(CNN) -- The U.S. Marshals Service had been "unable to locate" two former participants in the federal Witness Security Program who have been identified as known or suspected terrorists according to the Justice Department's inspector general.
The Marshals Service has concluded that "one individual was and the other individual was believed to be residing outside of the United States," according to the public summary of an interim Justice Department Inspector General's report obtained by CNN.
The news comes in the middle of a week of bad news for the Obama administration, with revelations that the Justice Department secretly collected months of phone records for reporters and editors at The Associated Press; renewed criticism and accusations of a cover-up over the White House's response to the Benghazi attack; and revelations that the Internal Revenue Service targeted conservative groups applying for tax-exempt status.
The report notes that while in the middle of an audit of the WITSEC program, also referred to as "WitSec," the IG notified the Justice Department of national security vulnerabilities, and the IG's office "developed the interim report to help ensure that the Department promptly and sufficiently addressed the deficiencies we found."
After its audit, the IG's office reported "the Department did not definitively know how many known or suspected terrorists were admitted into the WITSEC program," among other "significant issues concerning national security."
As of March 2013, the Justice Department was reviewing more than 18,000 Witness Protection Program case files to determine whether more known or suspected terrorists have been admitted to the program, the summary notes. As such, the number of terrorists lost or unaccounted for "may not be complete and may continue to evolve."
The IG summary said that although the Marshals Service was giving known or suspected terrorists who participated in the WITSEC program and their dependents new names and identity documentation, the Justice Department "was not authorizing the disclosure to the Terrorist Screening Center," which operates the terrorist watch list that helps provide information to the Transportation Security Administration's No-Fly and Selectee lists. "Therefore it was possible for known or suspected terrorists to fly on commercial airplanes in or over the United States and evade one of the government's primary means of identifying and tracking terrorists' movements and actions."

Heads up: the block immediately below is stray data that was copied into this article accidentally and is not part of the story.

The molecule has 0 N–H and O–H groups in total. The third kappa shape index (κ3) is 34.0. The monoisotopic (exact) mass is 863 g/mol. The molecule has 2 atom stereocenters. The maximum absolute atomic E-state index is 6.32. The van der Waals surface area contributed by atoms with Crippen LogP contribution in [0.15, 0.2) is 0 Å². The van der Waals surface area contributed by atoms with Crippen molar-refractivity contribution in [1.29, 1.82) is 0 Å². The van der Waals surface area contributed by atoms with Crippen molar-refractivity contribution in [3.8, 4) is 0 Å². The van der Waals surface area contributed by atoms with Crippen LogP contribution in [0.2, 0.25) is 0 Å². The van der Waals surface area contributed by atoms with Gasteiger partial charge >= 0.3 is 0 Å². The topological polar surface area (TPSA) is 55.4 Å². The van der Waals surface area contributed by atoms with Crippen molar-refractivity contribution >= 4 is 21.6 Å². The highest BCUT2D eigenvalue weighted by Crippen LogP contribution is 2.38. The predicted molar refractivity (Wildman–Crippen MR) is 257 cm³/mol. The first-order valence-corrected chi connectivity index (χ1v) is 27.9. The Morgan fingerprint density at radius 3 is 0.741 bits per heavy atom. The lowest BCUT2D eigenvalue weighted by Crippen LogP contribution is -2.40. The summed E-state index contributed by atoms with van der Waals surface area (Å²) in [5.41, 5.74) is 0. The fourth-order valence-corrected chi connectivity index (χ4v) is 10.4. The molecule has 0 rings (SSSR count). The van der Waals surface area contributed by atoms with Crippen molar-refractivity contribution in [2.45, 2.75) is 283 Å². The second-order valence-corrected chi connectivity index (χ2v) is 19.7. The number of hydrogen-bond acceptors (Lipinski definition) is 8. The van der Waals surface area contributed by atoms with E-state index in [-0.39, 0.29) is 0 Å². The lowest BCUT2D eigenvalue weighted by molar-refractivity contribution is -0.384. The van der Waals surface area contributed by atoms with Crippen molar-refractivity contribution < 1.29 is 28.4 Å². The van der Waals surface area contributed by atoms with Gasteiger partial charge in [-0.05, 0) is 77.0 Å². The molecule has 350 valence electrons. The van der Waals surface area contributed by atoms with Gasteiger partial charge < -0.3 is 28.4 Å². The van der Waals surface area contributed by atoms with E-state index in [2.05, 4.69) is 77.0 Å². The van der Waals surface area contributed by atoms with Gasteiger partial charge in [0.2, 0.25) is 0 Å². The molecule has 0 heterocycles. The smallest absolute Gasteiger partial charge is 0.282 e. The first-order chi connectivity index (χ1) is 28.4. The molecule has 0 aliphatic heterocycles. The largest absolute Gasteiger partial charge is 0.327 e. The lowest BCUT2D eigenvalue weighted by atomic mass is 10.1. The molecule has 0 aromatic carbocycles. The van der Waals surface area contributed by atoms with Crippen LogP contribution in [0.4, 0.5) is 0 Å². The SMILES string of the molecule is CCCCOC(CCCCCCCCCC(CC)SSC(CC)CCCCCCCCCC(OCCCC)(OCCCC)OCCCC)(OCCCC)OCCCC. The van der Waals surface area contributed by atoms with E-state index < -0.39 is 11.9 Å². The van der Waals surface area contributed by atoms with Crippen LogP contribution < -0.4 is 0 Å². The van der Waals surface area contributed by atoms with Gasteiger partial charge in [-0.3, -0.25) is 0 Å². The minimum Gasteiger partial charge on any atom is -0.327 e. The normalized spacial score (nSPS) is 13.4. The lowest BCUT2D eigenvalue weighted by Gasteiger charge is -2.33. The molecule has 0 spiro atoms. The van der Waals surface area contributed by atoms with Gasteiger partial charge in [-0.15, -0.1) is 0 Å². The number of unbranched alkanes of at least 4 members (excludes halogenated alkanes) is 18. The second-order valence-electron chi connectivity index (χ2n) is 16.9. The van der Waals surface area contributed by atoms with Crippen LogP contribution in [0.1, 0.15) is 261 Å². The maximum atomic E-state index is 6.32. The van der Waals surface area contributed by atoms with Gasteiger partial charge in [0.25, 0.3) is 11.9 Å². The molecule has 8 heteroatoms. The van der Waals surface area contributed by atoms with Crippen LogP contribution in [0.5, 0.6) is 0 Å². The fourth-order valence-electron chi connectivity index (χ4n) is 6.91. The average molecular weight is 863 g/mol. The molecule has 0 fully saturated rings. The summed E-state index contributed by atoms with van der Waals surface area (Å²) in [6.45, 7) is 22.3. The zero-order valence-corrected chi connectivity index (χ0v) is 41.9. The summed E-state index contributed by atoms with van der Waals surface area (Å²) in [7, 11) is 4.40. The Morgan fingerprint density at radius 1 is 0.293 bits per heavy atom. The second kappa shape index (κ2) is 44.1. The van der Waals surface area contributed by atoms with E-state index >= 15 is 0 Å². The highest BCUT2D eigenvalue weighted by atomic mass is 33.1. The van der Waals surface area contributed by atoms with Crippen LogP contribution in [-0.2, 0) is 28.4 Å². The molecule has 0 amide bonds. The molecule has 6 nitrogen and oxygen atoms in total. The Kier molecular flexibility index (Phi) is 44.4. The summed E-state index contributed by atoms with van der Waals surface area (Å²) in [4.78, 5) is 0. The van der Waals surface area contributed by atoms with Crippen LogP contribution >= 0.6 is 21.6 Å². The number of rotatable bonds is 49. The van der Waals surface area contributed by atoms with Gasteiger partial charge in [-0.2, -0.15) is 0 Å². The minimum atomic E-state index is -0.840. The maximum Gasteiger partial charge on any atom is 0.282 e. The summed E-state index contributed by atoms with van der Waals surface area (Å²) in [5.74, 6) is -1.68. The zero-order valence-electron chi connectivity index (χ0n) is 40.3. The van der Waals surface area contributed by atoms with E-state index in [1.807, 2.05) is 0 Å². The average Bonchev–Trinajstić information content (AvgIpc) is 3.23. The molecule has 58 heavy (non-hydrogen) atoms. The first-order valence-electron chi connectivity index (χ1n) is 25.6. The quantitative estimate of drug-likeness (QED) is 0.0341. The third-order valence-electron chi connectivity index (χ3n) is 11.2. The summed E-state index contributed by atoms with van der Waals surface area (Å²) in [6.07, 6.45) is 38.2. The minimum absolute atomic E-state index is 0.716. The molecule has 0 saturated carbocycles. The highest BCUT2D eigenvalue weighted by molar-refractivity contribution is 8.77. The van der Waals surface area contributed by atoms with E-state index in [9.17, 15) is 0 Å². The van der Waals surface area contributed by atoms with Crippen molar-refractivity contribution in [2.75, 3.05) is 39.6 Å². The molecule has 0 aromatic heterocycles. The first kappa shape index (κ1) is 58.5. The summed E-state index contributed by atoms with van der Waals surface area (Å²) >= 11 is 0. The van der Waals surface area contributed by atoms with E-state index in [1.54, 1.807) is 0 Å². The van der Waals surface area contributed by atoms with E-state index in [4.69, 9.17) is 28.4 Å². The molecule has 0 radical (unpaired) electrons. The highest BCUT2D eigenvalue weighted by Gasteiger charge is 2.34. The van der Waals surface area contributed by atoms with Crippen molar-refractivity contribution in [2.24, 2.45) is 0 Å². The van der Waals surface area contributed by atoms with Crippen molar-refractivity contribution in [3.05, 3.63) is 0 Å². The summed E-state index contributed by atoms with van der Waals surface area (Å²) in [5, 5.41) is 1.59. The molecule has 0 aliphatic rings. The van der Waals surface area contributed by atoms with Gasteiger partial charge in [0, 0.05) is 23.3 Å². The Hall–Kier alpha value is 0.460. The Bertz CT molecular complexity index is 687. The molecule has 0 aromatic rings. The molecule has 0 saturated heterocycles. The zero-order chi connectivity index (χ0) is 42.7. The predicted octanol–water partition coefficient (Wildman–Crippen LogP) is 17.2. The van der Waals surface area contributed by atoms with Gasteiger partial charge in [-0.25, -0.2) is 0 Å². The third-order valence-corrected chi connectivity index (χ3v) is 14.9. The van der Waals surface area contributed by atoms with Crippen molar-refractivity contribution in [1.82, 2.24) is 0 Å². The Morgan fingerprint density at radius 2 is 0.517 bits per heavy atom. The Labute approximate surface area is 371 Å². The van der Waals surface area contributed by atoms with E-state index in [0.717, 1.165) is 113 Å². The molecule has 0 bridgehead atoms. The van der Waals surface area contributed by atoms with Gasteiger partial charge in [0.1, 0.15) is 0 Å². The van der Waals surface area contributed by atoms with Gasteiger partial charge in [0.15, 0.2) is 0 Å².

The IG's office notified the Justice Department of these problems and in the middle of remedying them, marshals discovered they could not account for the two missing people.
The Justice Department said in a statement that it agreed with the report, and that, "The number of former known or suspected terrorists ever admitted into the WitSec Program represents a fraction of one percent of the total WitSec population, and the vast majority were admitted into the program prior to Sept. 11, 2001.
"To date, the FBI has not identified a national security threat tied to the participation of terrorism-linked witnesses in the WitSec program."
The Marshals Service concluded that "one individual was and the other individual was believed to be residing outside of the United States."
The Justice Department told the IG that the two were in the program because they had cooperated with United States national security officials and their investigations.
Different government law enforcement agencies not sharing information and intelligence with others has long plagued the U.S. government and national security apparatus, as seen before the 9/11 attacks and as recently as the Boston Marathon bombing. In this case, the IG's office concluded that the two Justice Department bodies primarily responsible for managing the WITSEC program - the Marshals Service and the Criminal Division's Office of Enforcement Operations - "did not involve national security stakeholders when admitting and monitoring known or suspected terrorists into the WITSEC program."